Thanks
Bill
 
  • #22
Would it then be possible to create a reactionless drive like effect just by firing a laser at the interior wall of a spaceship, If the laser doesn't recoil the lights momentum should slowly push the ship forward
 
  • #23
Danyon said:
I should change my original question, I actually wanted to know if it was possible to measure the recoil of large number of electrons when they emitted light, say by measuring the recoil of a laser, i couldn't find any information online about that.

The recoil on the laser would be around ##10^{-8}## Newtons per Watt of laser power. That's pretty small to directly measure, since you'd have to isolate all sorts of environmental vibrations that would hide the recoil. This this article describes measurements at LIGO of vibration of one of the mirrors due to radiation pressure from a 1/2 W laser.
 
  • #24
Danyon said:
Would it then be possible to create a reactionless drive like effect just by firing a laser at the interior wall of a spaceship, If the laser doesn't recoil the lights momentum should slowly push the ship forward

Not according to any generally accepted physics.

You and Bhobba have been talking past one another for many posts now. There's a difference between measuring the effects of momentum conservation in a system (such as a laser) in which light emission is happening, and observing electrons changing state by recoiling as they emit photons. It's very tempting to say that the former necessarily implies the latter, but QM doesn't work that way; wave functions apply to the system as whole, so there's no way of attributing the overall change in (the expectation value of the) momentum to changes in the constituent particles.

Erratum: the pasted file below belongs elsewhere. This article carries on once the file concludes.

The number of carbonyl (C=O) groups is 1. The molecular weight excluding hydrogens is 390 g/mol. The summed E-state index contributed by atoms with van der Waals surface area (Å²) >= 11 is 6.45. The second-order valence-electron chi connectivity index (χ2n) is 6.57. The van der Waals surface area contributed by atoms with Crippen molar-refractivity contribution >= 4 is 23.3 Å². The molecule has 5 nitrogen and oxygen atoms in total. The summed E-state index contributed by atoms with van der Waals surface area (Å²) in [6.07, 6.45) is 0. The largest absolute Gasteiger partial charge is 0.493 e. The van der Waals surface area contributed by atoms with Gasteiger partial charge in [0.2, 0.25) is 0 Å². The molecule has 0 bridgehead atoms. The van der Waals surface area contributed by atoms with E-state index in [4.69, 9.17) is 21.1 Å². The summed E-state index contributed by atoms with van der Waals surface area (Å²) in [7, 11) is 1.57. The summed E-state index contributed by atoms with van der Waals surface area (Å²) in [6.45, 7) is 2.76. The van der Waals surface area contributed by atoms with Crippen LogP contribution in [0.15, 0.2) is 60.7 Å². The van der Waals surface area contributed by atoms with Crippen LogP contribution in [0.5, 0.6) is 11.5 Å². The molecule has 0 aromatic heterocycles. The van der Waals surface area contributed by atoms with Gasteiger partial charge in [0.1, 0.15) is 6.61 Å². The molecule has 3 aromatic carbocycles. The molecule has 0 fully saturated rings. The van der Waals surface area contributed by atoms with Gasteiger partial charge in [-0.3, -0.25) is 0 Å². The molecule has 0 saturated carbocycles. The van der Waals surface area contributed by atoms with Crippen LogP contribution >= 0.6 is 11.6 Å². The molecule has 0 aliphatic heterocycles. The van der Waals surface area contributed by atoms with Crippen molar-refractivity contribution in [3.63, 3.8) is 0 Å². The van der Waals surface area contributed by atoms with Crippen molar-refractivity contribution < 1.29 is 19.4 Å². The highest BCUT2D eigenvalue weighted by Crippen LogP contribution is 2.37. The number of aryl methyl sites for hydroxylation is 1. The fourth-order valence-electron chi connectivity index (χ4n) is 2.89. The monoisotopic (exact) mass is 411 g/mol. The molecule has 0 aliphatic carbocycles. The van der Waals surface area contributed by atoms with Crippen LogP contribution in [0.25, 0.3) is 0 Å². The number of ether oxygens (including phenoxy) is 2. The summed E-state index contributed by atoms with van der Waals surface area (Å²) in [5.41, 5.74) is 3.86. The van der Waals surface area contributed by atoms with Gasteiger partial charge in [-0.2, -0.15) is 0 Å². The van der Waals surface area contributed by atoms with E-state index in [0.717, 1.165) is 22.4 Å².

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Related to Measuring Electron Recoil from Photon Emission: Experiments & Methods

1. What is the purpose of measuring electron recoil from photon emission?

The purpose of measuring electron recoil from photon emission is to study the interaction between photons and electrons. This can provide valuable information about the properties of matter and the behavior of particles at the atomic and subatomic level.

2. What are some common experimental methods used for measuring electron recoil from photon emission?

Common experimental methods include using scintillation detectors, gas ionization chambers, and solid-state detectors. Each of these methods has its own advantages and limitations, and the choice of method will depend on the specific research goals and experimental setup.

3. How is the energy of the recoil electrons measured?

The energy of the recoil electrons is typically measured by detecting the ionization or excitation of atoms in the detector material. This ionization or excitation can then be converted into an electrical signal, which can be measured and used to determine the energy of the recoil electron.

4. What are some challenges in measuring electron recoil from photon emission?

One of the main challenges is accurately detecting and measuring the small energy of the recoil electrons, which can be in the range of a few keV. This requires sensitive detectors and careful calibration to minimize errors. Additionally, background radiation and other sources of noise can also affect the accuracy of the measurements.

5. How is the data from these experiments analyzed and interpreted?

The data collected from experiments measuring electron recoil from photon emission is typically analyzed using statistical methods, such as fitting the data to theoretical models or performing statistical tests. The interpretation of the results will depend on the specific research question and the data collected, and may involve comparing the results to theoretical predictions or previous experimental results.